We introduce another type of input in lines 3839. The "text" input inserts a text box into the form. Users can type data in text boxes. The label element (lines 3740) provides users with information about the input element's purpose.
Common Programming Error J.6
Forgetting to include a label element for each form element is a design error. Without these labels, users cannot determine the purpose of individual form elements.
The input element's size attribute specifies the number of characters visible in the text box. Optional attribute maxlength limits the number of characters input into the text box. In this case, the user is not permitted to type more than 30 characters into the text box.
There are two types of input elements in lines 5256. The "submit" input element is a button. When the user presses a "submit" button, the browser sends the data in the form to the Web server for processing. The value attribute sets the text displayed on the button (the default value is Submit). The "reset" input element allows a user to reset all form elements to their default values. The value attribute of the "reset" input element sets the text displayed on the button (the default value is Reset).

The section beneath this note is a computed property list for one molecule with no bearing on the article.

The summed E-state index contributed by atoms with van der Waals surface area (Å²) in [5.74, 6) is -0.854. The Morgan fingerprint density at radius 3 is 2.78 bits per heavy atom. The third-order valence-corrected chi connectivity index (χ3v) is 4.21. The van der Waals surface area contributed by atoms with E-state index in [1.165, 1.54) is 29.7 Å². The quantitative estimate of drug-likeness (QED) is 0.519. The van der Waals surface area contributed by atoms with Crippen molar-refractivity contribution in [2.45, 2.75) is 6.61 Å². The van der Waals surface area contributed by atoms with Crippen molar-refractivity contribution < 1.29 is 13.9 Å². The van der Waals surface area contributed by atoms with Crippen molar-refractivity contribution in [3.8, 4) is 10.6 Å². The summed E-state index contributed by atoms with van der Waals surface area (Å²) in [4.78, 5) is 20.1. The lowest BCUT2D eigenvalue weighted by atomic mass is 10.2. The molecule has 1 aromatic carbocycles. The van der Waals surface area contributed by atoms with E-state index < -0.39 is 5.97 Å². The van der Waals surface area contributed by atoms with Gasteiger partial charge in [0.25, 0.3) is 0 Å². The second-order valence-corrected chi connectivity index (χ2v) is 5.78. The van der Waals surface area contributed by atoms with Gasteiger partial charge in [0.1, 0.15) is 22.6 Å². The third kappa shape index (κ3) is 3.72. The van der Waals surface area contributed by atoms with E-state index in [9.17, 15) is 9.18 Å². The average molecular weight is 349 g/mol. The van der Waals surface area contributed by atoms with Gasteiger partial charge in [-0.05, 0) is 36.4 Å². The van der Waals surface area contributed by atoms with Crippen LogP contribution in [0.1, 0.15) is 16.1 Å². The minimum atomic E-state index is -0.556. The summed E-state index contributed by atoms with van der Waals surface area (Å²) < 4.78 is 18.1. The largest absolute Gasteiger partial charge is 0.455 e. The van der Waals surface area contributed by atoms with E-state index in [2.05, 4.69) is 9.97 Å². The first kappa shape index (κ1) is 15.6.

Introduction to Computers, the Internet and World Wide Web
Introduction to C++ Programming
Introduction to Classes and Objects
Control Statements: Part 1
Control Statements: Part 2
Functions and an Introduction to Recursion
Arrays and Vectors
Pointers and Pointer-Based Strings
Classes: A Deeper Look, Part 1
Classes: A Deeper Look, Part 2
Operator Overloading; String and Array Objects
Object-Oriented Programming: Inheritance
Object-Oriented Programming: Polymorphism
Class string and String Stream Processing
Searching and Sorting
Bits, Characters, C-Strings and structs
Standard Template Library (STL)
Appendix A. Operator Precedence and Associativity Chart
Appendix B. ASCII Character Set
Appendix C. Fundamental Types
Appendix D. Number Systems
Appendix E. C Legacy Code Topics
Appendix F. Preprocessor
Appendix G. ATM Case Study Code
Appendix H. UML 2: Additional Diagram Types
Appendix I. C++ Internet and Web Resources
Appendix J. Introduction to XHTML
Appendix K. XHTML Special Characters
Appendix L. Using the Visual Studio .NET Debugger
Appendix M. Using the GNU C++ Debugger